Prof. Leon Gunther

Theoretical work in magnetism focuses on the dynamic behavior of the magnetization which results from thermal activation and from the process of quantum tunneling. This research has a bearing on future developments in information storage using magnetic memory elements (such as the small magnetic particles used in magnetic tapes). Specifically, it addresses the issue of the finite lifetime of the magnetic state that carries the bit of information to be stored.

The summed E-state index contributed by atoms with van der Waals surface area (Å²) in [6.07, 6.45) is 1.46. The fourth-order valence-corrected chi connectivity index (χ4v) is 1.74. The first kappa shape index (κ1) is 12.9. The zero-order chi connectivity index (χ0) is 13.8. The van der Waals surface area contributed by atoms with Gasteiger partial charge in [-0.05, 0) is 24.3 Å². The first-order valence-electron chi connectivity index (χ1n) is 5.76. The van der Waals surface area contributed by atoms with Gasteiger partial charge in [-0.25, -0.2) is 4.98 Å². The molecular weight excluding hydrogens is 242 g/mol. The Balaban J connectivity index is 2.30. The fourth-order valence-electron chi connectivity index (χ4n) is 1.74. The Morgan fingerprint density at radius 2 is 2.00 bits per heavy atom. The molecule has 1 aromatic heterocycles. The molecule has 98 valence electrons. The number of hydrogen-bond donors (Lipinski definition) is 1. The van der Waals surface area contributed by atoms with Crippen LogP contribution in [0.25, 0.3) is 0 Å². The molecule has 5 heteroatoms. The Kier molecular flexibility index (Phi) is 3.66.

The most recent exciting development in the area of sample preparation has been the chemically controlled “design” of so-called “spin clusters”. A cluster consists of a number of magnetic ions that are strongly exchange-coupled, so that the cluster acts as one large spin. In the future, a spin cluster may well be used to store a bit of information in a computer. Recent work focused on the probability that a spin cluster will tunnel in the presence of a swept applied magnetic field. This process is akin to Zener tunneling. My result has recently been used to determine the tunneling matrix element in the spin cluster “Mn12-Acetate” by repeatedly sweeping the field across zero field and measuring the change in the sample’s magnetic moment. Recently, I co-authored a review article on Mn12-Acetate that appeared in the March, 1999 issue of Physics World. Other areas of interest are persistent currents in mesoscopic rings and quantum tunneling in superconducting wires.